From the fate of the Vance Monument to a proposed affordable housing complex on land acquired through urban renewal, city officials move forward with longstanding projects.
Members of the Vance Monument Task Force voted 11-1 on Nov. 19 to remove the monument from the center of downtown Asheville, marking an end to 12 weeks of intense public comment and community division.
As newly elected Asheville City Council members Sandra Kilgore, Sage Turner and Kim Roney embark on a new chapter of civic leadership following a close race, they inherit controversial priorities from the outgoing Council that will likely dominate the first few months of their term.
No Buncombe County commissioners addressed why the subsidy was necessary for the company to make its investment during their Nov. 17 meeting. P&W is a division of Raytheon Technologies, a Fortune 50 company with approximately $10 billion in cash reserves.
County staff and members of the Planning Board have given opposite recommendations to the Buncombe County Board of Commissioners for a rezoning request to expand a vacation rental operation in Arden.
The three-year construction project brings the North Fork Dam up to North Carolina state standards for safety and adds climate resilience to Asheville’s largest water source. The work marks the largest renovation of the dam and its accompanying North Fork Reservoir since the facility’s opening in 1955.
Callers expressed their frustration after Mayor Esther Manheimer announced Asheville City Council would not discuss the creation of a $1 million reparations fund at its Nov. 10 meeting.
The cause of the Nov. 10 fire remained unknown as of press time. According to a Facebook post by the West Buncombe Volunteer Fire Department, all of the county’s fire departments and personnel from neighboring counties were called to the scene.
In North Carolina, local health departments are not required to publicly post or share COVID-19 data, leaving it up to each local entity to decide if, when and how to do so. And while WNC counties are making vital pandemic-related information public, they’re not all taking the same approach.
On Tuesday, Nov. 10, members will consider a resolution to establish a reparations fund with $1 million. As of Nov. 6, meeting documents did not indicate where the money would come from or what initiatives would be funded first.
Under a proposed economic development incentive agreement, Buncombe County taxpayers would subsidize the division of military contractor Raytheon Technologies, which made over $77 billion last fiscal year, to the tune of $27 million.
According to the Opportunity Insights Economic Tracker, the employment rate among Buncombe County workers making $27,000 or less per year was 30.2% lower in mid-September than at the start of 2020. By comparison, jobs making over $60,000 annually were down just 3.4% on the year.
According to a new study by Filterbuy, an air filter industry website, the median air quality index in the Asheville metropolitan area was 15.3% better over the period from 2015-2019 compared with the period from 2005-2009. The Hickory-Lenoir-Morganton and Greenville, S.C., metros also showed big improvements.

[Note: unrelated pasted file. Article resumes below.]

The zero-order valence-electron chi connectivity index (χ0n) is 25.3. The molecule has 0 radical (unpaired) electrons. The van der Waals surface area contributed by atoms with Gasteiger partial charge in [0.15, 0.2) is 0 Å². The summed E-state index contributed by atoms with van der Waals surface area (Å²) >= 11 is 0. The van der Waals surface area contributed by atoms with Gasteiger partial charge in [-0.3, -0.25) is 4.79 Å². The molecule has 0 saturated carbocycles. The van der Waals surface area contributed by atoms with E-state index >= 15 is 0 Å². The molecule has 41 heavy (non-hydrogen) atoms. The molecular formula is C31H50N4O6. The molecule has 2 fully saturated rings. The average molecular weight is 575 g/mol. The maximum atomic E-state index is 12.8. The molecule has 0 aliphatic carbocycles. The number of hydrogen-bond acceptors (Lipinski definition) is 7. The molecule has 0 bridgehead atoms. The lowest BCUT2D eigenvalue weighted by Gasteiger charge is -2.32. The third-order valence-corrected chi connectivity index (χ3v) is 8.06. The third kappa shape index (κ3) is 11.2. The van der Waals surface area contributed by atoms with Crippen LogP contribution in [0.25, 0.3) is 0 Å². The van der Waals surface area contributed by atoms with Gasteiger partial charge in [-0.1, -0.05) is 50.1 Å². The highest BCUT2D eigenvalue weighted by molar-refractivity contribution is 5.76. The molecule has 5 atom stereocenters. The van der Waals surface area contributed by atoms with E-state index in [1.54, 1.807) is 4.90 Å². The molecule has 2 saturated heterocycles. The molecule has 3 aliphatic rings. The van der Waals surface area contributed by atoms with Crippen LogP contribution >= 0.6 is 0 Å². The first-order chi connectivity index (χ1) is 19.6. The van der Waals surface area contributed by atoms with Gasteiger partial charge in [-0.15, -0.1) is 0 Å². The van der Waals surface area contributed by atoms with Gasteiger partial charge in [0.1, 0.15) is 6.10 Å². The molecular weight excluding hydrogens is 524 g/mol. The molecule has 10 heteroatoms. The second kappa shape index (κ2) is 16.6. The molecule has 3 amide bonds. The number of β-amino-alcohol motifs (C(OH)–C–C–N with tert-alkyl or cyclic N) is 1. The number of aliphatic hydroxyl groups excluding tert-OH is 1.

Xpress has compiled election night summaries for each of the contests previously included in our general election voter guide. The Buncombe County Board of Elections will not officially certify results until Friday, Nov. 13, and the state board will not issue certification until Tuesday, Nov. 24.
According to a presentation available before Board of Commissioners meeting on Thursday, Nov. 5, 67 lodging businesses have been delinquent in reporting or remitting occupancy taxes due March through September, with an additional 29 establishments yet to report at least one month of taxes during that period.
The money faucet is open in the race to represent Western North Carolina’s 11th Congressional District. Republican candidate Madison Cawthorn has raised more than Democratic candidate Moe Davis, but Cawthorn’s campaign has also spent heavily to bring those dollars in. As of Sept. 30, Davis had more cash on hand than his opponent.
Two work sessions have brought Asheville City Council members a little closer to agreement on an approach to hotels. And with the city’s hotel development moratorium set to expire on Tuesday, Feb. 23, time is running out to craft a plan.
As of Oct. 27, over 3.4 million votes had been cast across the state through mail-in and in-person early voting, according to the nonprofit Civitas Institute’s VoteTracker. Those watching the election say they haven’t yet seen anything out of the ordinary thus far — but they’re leaving as little as possible to chance.
Community members generally applauded the decision as a step in the right direction. But the newly approved resolution exempts property under contract to be sold to White Labs, a move commenters found disheartening.
Asheville’s infamous “Pit of Despair” may soon move one step closer to redevelopment. At Asheville City Council’s meeting of Tuesday, Oct. 27, members will review — and potentially approve — a concept plan for two city-owned parcels located at 68 Haywood Street and 37 Page Avenue.
Addressing the Council of Independent Business Owners, Republican Sen. Chuck Edwards argued that Asheville was “bowing to the radicals that are asking for police departments to be defunded.” To ensure law and order, Edwards continued, he is developing legislation that would strip state funds from cities that cut law enforcement.